Over 50 colleges and universities in Canada have now signed the Scarborough Charter on Anti-Black Racism and Black Inclusion. This is unfortunate, as the Charter is a profoundly anti-academic document. That so many institutions signed it does not bode well for higher education in this country.
The Charter addresses five main areas: hiring, curriculum, research, ways of knowing, and responding to anti-black racism.
Hiring – According to the Scarborough Charter, universities need to hire more black professors, appoint more black administrators and staff members, and recruit more black students. Universities should take being black to be in an applicant’s favour. Even better, some faculty appointments should be reserved for black scholars.
The obvious response is that a university cannot hire the best professors and recruit the most promising students by focusing on such an academically irrelevant characteristic as race. The best teachers, researchers, and students are to be identified by evaluating the dossiers of individual applicants against academic criteria alone.
But will not black people feel set apart if they are not represented on campus in large enough numbers? The answer is that academics should see themselves as academics, as people living the life of the mind in a community of others living the life of the mind. The community is welcoming to all those who enjoy the ethos of a university community. And that ethos prevails when the commitment of those in the community to live the life of the mind is strong. Hiring on grounds other than academic merit diminishes that commitment and diminishes the education that students will receive.
Curriculum – The Charter recommends more courses in black history and culture, and more discussion of black people and anti-black racism. To meet the goal of more black content, the Charter recommends that administrators use carrots and sticks to encourage departments and professors to alter their course-offerings.
A university might well want to increase black content in its programs and courses in order to promote depth or comprehensiveness, or because students are asking for more black content. But decisions about curricula must be left to the departments and to the individual professors rather than imposed from the top-down. Department autonomy and academic freedom in teaching benefit both the students and the broader academic community by ensuring that professors are teaching what they understand to be important and what they are passionate about.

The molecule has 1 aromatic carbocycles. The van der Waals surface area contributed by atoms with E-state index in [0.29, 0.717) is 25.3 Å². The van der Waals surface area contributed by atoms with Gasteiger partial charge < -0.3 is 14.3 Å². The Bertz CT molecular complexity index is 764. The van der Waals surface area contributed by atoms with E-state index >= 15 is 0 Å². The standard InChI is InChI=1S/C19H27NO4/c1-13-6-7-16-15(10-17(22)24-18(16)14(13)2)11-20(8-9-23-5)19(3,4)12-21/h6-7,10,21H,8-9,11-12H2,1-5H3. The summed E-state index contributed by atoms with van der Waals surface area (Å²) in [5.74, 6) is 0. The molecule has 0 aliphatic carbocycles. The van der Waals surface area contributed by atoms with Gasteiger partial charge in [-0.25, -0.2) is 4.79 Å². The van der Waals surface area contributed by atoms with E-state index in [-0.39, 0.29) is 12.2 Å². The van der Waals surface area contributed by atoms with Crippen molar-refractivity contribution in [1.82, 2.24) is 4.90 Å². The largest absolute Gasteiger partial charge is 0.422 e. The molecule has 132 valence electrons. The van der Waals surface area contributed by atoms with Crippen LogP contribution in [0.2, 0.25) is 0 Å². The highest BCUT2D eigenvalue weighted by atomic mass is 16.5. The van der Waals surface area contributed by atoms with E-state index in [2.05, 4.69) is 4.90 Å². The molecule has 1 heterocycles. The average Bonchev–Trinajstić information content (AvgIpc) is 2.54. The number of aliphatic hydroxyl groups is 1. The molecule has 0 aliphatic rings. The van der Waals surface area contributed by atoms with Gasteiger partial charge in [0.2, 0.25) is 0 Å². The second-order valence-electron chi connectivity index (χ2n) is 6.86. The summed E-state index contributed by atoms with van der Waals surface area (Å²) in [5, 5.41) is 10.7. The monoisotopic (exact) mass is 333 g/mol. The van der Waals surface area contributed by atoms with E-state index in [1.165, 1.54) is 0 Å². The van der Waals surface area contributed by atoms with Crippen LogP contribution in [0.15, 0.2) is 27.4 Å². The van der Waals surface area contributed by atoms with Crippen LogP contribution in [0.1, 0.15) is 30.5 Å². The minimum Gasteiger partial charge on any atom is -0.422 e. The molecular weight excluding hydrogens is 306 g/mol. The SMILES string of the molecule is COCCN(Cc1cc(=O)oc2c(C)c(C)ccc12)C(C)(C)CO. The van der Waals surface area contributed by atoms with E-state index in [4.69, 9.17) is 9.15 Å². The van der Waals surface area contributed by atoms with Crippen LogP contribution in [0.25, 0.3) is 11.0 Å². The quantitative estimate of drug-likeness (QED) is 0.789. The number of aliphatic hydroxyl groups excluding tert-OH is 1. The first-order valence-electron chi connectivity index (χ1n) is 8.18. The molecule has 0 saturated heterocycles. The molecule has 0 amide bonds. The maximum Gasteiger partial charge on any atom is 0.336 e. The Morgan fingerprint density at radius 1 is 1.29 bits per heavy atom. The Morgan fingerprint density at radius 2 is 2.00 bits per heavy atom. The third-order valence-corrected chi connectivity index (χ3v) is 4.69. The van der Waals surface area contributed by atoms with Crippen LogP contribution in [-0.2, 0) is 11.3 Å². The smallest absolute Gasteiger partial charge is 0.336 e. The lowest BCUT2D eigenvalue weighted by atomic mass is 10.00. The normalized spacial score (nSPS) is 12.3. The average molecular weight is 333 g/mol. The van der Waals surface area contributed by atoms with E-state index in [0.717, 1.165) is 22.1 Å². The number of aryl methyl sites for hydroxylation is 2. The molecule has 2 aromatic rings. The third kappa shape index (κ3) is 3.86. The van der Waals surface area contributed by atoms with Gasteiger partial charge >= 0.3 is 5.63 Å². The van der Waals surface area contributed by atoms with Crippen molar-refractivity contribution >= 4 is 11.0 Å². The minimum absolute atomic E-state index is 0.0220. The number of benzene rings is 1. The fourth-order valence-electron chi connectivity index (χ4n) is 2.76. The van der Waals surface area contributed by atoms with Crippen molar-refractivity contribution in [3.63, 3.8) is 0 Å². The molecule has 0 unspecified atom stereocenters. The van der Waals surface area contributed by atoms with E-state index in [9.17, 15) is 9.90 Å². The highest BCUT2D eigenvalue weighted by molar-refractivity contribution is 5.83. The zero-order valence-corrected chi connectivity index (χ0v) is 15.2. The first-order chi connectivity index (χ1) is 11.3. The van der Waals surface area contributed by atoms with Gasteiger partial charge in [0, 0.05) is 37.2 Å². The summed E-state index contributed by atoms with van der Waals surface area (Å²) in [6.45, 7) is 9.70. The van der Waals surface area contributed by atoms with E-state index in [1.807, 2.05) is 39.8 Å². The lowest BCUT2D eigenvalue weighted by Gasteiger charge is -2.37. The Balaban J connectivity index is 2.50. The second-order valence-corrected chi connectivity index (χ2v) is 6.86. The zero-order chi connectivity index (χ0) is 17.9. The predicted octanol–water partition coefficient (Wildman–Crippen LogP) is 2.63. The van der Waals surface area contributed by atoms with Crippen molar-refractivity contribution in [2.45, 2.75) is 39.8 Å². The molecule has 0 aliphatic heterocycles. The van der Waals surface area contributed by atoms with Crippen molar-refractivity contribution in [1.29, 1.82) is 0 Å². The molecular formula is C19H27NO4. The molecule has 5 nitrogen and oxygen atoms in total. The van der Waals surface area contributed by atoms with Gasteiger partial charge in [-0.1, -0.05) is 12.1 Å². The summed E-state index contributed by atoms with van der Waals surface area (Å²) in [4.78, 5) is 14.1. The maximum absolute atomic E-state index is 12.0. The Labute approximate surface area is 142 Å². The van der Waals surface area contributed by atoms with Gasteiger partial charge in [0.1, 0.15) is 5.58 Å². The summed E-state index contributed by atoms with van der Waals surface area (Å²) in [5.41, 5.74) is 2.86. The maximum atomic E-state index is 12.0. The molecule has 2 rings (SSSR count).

Research – Traditionally, research that comes from universities has been valued above research from company laboratories, government agencies, or partisan think tanks because it is perceived to be less constrained by the interests of its sponsors. Researchers outside universities are expected to draw conclusions that the sponsors approve. University researchers, on the other hand, set their own research agendas and are free to follow the argument and evidence where it goes. Because university researchers are moved by their concern simply to understand things, their research is more trustworthy.
The Scarborough Charter, though, directs that “research about Black communities or that is likely to affect the welfare of Black communities respects principles of co-construction.” Co-construction amounts to giving leaders in black communities a veto over research design and publication. As such, it is a recipe for substandard or fraudulent research and scholarship.
Ways of knowing – The Scarborough Charter calls for “decentering epistemic Eurocentrism” to make room for “Black expertise and knowledges.” In the Charter, “making room” suggests accommodating and, in fact, approving black knowledge or ways of knowing not because they might be true, but because they are associated with black people. But at a university, black expertise and knowledge, if such things exist, must not be protected or placed out of reach of criticism. Traditions are not to be kept separate and curated, as though they were museum objects. At a university, traditions and ideas are to engage critically with each other. Scholars must be free to discuss the strengths and weaknesses of whatever ways of knowing present themselves.
Responding to anti-black racism – Finally, according to the Scarborough Charter, the way to combat anti-black racism on campus is through increased administrative oversight. However, this will lead to administrative bloat and divert money from academic programs. As well, Charter universities are enjoined to revise their “disciplinary measures and protections against reprisal.” This will affect freedom of expression on campus and academic freedom, as students and professors will self-censor rather than risk saying something that might get them into trouble.
Whatever barriers might still exist against the full participation by black students and professors in institutions of higher education, those barriers are best addressed simply by insisting on fairness and maintaining high academic standards.
Mark Mercer is a professor of philosophy at Saint Mary’s University in Halifax and president of the Society for Academic Freedom and Scholarship. He is the author of the Frontier Centre book In Praise of Dangerous Universities and Other Essays which can be purchased from Amazon here.